When I first got my Yongnuo 50mm f/1.8 it would not focus through the viewfinder. It will always miss (95% of times). Yet it worked fine in liveview. And now, recently, I started noticing the same issue with my 18-55mm. I reviewed some pictures a friend took 2 weeks back (using my body) and the AF is always a little off. It's never really there!

I tested this with multiple focus points today, I placed two toy figures a few inches apart in the middle of the room against a white wall and took a bunch of test shots. It either grossly missed focused or came really close at smaller apertures. At best, toy figures had a soft look, whereas the same shots come out crisp when taken in liveview!

P.S my kit lens worked fine on a friend's 70D (I haven't tried it recently though)
Body: Canon SL1
Lenses: 18-55mm Kit; Youngnou 50mm f1.8
Summary: Camera won't focus through viewfinder; works fine when operated through liveview.

What can possibly be the cause, and how can I fix this?

  • 1
    \$\begingroup\$ Doing focus tests correctly can actually be really difficult; if you can post some of your samples, that might help us help you. \$\endgroup\$
    – mattdm
    Jul 15, 2015 at 23:01

3 Answers 3


It seems several things are going on here at once.

  • You seem new to using PDAF through the viewfinder of a DSLR. There is a learning curve involved. It is just as significant a learning curve as the one encountered when moving from a compact, small sensor camera that yields almost limitless depth of field to a larger sensor camera that means the depth of field in most shots will be much narrower. You need to research and learn the unique characteristics of the PDAF system in your particular model. It will take some time and experimentation to master it.

  • You are discovering the imperfections of Phase Detection Auto Focus (PDAF). When they first came out, PDAF systems were designed to be as fast as possible at the expenses of absolute accuracy. As technology has advanced over the past 25 years or so, the emphasis has shifted some to both fast and accurate, but this is mainly seen only in higher end camera/lens combinations. Entry level bodies and kit lenses still exhibit inconsistencies when PDAF is used. But the expectation of pixel-peeping-perfect-focus-every-shot in the digital age make them seem much worse than they did a few years ago when most photos were produced as small or medium sized prints and exact focus was nowhere near as critical!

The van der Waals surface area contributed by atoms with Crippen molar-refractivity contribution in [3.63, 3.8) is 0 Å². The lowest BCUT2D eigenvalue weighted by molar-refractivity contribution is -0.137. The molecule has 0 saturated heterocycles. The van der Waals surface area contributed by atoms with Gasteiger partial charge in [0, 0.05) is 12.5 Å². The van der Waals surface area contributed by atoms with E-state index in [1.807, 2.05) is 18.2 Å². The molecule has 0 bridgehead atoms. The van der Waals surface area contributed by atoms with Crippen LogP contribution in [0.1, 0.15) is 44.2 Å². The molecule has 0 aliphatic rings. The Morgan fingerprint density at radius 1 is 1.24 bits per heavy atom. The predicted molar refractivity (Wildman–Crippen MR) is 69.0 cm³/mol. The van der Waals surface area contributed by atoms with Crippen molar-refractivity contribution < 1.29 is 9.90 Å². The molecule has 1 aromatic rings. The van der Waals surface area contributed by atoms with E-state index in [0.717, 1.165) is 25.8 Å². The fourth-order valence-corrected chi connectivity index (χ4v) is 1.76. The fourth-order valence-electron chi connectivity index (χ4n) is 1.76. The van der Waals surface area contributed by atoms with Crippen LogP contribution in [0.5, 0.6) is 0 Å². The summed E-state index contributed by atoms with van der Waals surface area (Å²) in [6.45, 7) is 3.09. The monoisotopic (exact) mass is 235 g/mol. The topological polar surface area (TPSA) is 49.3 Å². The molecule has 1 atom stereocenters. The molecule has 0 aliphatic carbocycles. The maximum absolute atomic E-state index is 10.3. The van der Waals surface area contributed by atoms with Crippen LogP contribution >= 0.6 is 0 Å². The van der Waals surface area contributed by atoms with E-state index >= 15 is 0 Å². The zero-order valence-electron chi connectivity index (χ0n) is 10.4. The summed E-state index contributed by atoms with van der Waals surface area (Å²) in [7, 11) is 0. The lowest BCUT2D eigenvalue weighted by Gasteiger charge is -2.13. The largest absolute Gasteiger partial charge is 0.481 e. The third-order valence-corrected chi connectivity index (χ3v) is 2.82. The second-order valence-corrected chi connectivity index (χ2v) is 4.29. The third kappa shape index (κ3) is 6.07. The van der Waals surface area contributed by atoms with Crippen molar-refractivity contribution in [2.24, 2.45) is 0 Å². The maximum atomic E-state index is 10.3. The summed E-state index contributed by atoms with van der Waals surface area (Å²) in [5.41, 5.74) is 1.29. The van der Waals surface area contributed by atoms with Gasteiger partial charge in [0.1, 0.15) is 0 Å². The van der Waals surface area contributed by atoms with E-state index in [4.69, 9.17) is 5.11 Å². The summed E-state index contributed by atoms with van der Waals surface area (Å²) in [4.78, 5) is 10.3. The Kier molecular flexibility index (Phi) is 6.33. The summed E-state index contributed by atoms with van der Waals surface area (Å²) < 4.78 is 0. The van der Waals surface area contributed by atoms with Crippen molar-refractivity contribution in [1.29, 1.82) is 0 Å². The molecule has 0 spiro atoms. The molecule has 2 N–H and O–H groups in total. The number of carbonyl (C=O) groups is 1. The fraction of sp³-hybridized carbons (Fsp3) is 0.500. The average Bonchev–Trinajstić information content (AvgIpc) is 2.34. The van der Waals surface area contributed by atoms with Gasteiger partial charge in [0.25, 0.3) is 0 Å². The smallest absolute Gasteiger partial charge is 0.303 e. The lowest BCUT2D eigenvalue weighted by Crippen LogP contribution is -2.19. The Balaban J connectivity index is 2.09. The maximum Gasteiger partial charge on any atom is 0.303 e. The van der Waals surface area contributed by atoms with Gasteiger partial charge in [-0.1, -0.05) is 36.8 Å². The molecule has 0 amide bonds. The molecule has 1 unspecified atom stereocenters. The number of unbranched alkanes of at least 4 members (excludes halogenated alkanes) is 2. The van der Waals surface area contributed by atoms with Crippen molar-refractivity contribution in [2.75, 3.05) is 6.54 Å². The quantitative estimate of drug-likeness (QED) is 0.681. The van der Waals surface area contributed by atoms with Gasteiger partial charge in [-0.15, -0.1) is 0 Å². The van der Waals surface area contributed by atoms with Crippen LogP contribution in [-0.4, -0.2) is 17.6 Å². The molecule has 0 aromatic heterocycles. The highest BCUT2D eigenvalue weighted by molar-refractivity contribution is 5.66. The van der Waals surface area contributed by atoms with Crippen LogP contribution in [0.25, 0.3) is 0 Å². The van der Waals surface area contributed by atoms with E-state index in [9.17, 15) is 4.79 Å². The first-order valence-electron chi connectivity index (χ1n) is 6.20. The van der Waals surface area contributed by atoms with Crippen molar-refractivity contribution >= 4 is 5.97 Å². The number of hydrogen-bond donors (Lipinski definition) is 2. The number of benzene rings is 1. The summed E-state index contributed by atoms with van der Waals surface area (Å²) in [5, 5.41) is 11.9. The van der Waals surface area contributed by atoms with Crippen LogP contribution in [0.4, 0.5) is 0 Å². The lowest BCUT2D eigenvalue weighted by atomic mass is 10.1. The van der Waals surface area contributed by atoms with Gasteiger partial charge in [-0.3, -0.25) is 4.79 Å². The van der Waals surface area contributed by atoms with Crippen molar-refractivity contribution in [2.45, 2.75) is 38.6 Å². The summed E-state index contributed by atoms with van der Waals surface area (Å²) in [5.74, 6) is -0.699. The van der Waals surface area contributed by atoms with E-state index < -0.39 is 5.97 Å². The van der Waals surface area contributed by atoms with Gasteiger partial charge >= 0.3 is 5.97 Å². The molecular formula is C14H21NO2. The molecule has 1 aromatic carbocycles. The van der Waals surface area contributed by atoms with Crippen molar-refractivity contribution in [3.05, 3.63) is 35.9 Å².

• It appears reasonable to suspect that your EOS SL1 body needs the overall PDAF system to be calibrated. Again, higher end bodies allow the end user to do this via Auto Focus Micro Adjustment (AFMA) but the entry level Rebel/Kiss/xx0D/xx00D series do not. The camera will need to be sent to a Canon authorized service center to have the AFMA calibrated. Also send your most used Canon lens along as well.

  • It seems your Yongnuo 50mm f/1.8 lens is even further out of calibration than your camera body, and in the same direction. It needs to be calibrated to your camera after the camera has been set at the factory service center. With third party lenses this can be a headache unless you are willing to send the body along as well. If one needs to send the lens all the way back to China for this, I would probably not recommend sending the camera along. For a lens this cheap it would probably make more sense to just: a) try another copy or b) get a Canon EF 50mm f/1.8 STM for practically the same price.